Thursday, December 27, 2007

Dare to Not-Know

As I go through my day, I have to constantly remind myself that all the information received has been filtered in some way for some purpose by some body. That's the definition of propaganda, isn't it? The answer is yes, I looked it up. You can too, if you wish. While I see no way around it at this time, there is a mind game I made up that has helped me to realize that what is being presented is only one version of a universe of possibilities. I called it Dare to Not-Know.

It started like this: for one day, I tried to have no set opinion about anything. When a topic came up--usually of the emotional kind--instead of thinking the usual, habitual thoughts about it, I tried running with the opposite (see previous blog) or thinking of something really far-fetched, maybe ludicrous about it. If I went to the extreme, I tried to have no set opinion at all, but merely observed the subject from as many angles as possible. I played with it; relished the new found freedom and clarity of vision this new way of thinking presented. Jim now plays along with me too, and that is particularly fun.

In the beginning, this exercise was quite difficult and the success rate low. Withdrawal was emotionally excruciating--after all, set opinions are the foundation of who we are. Or so we think. But the trial was kept up and something magical started occurring. Freedom of thought, or should I say freedom FROM habitual thought, began slowly replacing the usual mental patterns and then an added bonus occurred: intuition had a chance to get a foothold. By daring to not-know, intuition began to take up residence and a whole new mental world opened before me.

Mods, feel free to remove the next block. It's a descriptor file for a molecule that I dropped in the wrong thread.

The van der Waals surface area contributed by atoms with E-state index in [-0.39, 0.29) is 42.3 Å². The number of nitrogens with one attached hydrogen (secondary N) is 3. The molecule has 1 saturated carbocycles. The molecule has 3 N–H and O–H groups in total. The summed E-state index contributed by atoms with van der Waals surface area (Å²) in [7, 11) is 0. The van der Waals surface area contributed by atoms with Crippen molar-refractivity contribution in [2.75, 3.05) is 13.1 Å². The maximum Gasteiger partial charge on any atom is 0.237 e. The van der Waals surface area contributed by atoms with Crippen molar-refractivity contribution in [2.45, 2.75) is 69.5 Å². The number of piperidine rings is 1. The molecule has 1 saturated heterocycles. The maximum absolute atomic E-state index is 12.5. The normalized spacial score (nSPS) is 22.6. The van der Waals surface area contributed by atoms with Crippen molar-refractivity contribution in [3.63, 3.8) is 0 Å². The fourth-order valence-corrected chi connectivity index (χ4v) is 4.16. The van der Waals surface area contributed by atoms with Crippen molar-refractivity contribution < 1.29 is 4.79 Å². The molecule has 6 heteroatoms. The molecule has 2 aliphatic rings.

I can hear the arguments now--especially from mental types: "But if we don't have opinions, our whole world will crumble." Hum, if we go back to the premise that almost all we know is from propaganda of one sort or another, filtered in more ways than we can imagine, we come to the realization that our opinions are not our own anyway. Thus, you could say that we are enslaved in someone else's made-up world. If you like that state, you are welcome to stay there. If you don't, you might give Daring to Not-Know a try. You've got nothing to lose--after all it's free, may be fun, and can be done in the privacy of your own brain where ever you are. Windshield time provides lots of opportunities to practice.

Just for the record, I'm no expert at this not-knowing myself, but would sure find it interesting to engage in conversations with folks who have tried it or have become practitioners of not-knowing over time. If this new mental way caught on, the world might be changed for the better--at least in our own minds.

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